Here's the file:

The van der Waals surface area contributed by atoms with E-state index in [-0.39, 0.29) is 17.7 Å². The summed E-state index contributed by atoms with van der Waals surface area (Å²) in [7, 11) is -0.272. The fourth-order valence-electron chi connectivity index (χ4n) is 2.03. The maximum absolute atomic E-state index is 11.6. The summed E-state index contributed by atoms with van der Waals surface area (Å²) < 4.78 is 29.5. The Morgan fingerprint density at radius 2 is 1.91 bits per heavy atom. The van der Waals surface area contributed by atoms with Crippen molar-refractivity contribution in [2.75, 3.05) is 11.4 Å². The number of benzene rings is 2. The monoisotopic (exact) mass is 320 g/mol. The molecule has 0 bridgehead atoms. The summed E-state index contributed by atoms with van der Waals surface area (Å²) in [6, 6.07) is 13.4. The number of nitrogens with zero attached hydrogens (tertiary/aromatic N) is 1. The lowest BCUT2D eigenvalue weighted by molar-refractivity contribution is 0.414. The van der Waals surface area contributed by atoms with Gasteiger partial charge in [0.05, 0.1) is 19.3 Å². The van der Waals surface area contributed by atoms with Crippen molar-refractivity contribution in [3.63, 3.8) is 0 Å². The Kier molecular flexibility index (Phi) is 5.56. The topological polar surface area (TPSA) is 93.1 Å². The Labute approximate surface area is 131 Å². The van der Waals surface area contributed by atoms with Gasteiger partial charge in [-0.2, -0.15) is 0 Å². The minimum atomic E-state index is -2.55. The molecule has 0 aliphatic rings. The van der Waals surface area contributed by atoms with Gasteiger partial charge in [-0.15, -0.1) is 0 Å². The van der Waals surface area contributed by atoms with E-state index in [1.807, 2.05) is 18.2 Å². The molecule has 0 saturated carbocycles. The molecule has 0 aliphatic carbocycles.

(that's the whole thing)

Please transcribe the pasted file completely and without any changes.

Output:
The van der Waals surface area contributed by atoms with E-state index in [-0.39, 0.29) is 17.7 Å². The summed E-state index contributed by atoms with van der Waals surface area (Å²) in [7, 11) is -0.272. The fourth-order valence-electron chi connectivity index (χ4n) is 2.03. The maximum absolute atomic E-state index is 11.6. The summed E-state index contributed by atoms with van der Waals surface area (Å²) < 4.78 is 29.5. The Morgan fingerprint density at radius 2 is 1.91 bits per heavy atom. The van der Waals surface area contributed by atoms with Crippen molar-refractivity contribution in [2.75, 3.05) is 11.4 Å². The number of benzene rings is 2. The monoisotopic (exact) mass is 320 g/mol. The molecule has 0 bridgehead atoms. The summed E-state index contributed by atoms with van der Waals surface area (Å²) in [6, 6.07) is 13.4. The number of nitrogens with zero attached hydrogens (tertiary/aromatic N) is 1. The lowest BCUT2D eigenvalue weighted by molar-refractivity contribution is 0.414. The van der Waals surface area contributed by atoms with Gasteiger partial charge in [0.05, 0.1) is 19.3 Å². The van der Waals surface area contributed by atoms with Crippen molar-refractivity contribution in [3.63, 3.8) is 0 Å². The Kier molecular flexibility index (Phi) is 5.56. The topological polar surface area (TPSA) is 93.1 Å². The Labute approximate surface area is 131 Å². The van der Waals surface area contributed by atoms with Gasteiger partial charge in [-0.2, -0.15) is 0 Å². The minimum atomic E-state index is -2.55. The molecule has 0 aliphatic rings. The van der Waals surface area contributed by atoms with Gasteiger partial charge in [-0.15, -0.1) is 0 Å². The van der Waals surface area contributed by atoms with E-state index in [1.807, 2.05) is 18.2 Å². The molecule has 0 saturated carbocycles. The molecule has 0 aliphatic carbocycles.